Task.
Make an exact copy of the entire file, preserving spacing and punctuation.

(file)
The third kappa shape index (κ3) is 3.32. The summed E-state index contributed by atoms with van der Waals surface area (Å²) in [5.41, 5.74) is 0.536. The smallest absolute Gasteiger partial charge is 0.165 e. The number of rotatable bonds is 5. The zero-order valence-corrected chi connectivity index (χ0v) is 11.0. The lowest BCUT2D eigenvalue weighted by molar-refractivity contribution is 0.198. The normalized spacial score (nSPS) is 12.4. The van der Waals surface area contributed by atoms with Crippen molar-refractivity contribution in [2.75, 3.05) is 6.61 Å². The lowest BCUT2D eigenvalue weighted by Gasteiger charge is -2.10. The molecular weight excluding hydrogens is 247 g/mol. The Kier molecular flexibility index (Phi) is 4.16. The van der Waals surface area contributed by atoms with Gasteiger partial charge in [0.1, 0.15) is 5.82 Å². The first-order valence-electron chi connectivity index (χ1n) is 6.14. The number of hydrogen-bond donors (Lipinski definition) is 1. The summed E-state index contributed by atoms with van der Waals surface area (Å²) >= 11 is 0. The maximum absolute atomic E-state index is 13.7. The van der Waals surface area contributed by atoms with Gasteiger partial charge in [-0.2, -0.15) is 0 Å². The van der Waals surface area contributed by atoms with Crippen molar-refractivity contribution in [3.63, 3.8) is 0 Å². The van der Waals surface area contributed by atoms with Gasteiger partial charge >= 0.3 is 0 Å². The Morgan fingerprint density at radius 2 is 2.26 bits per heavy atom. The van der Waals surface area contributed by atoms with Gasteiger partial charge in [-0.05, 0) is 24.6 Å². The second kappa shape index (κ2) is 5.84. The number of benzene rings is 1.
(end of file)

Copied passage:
The third kappa shape index (κ3) is 3.32. The summed E-state index contributed by atoms with van der Waals surface area (Å²) in [5.41, 5.74) is 0.536. The smallest absolute Gasteiger partial charge is 0.165 e. The number of rotatable bonds is 5. The zero-order valence-corrected chi connectivity index (χ0v) is 11.0. The lowest BCUT2D eigenvalue weighted by molar-refractivity contribution is 0.198. The normalized spacial score (nSPS) is 12.4. The van der Waals surface area contributed by atoms with Crippen molar-refractivity contribution in [2.75, 3.05) is 6.61 Å². The lowest BCUT2D eigenvalue weighted by Gasteiger charge is -2.10. The molecular weight excluding hydrogens is 247 g/mol. The Kier molecular flexibility index (Phi) is 4.16. The van der Waals surface area contributed by atoms with Gasteiger partial charge in [0.1, 0.15) is 5.82 Å². The first-order valence-electron chi connectivity index (χ1n) is 6.14. The number of hydrogen-bond donors (Lipinski definition) is 1. The summed E-state index contributed by atoms with van der Waals surface area (Å²) >= 11 is 0. The maximum absolute atomic E-state index is 13.7. The van der Waals surface area contributed by atoms with Gasteiger partial charge in [-0.2, -0.15) is 0 Å². The van der Waals surface area contributed by atoms with Crippen molar-refractivity contribution in [3.63, 3.8) is 0 Å². The van der Waals surface area contributed by atoms with Gasteiger partial charge >= 0.3 is 0 Å². The Morgan fingerprint density at radius 2 is 2.26 bits per heavy atom. The van der Waals surface area contributed by atoms with Gasteiger partial charge in [-0.05, 0) is 24.6 Å². The second kappa shape index (κ2) is 5.84. The number of benzene rings is 1.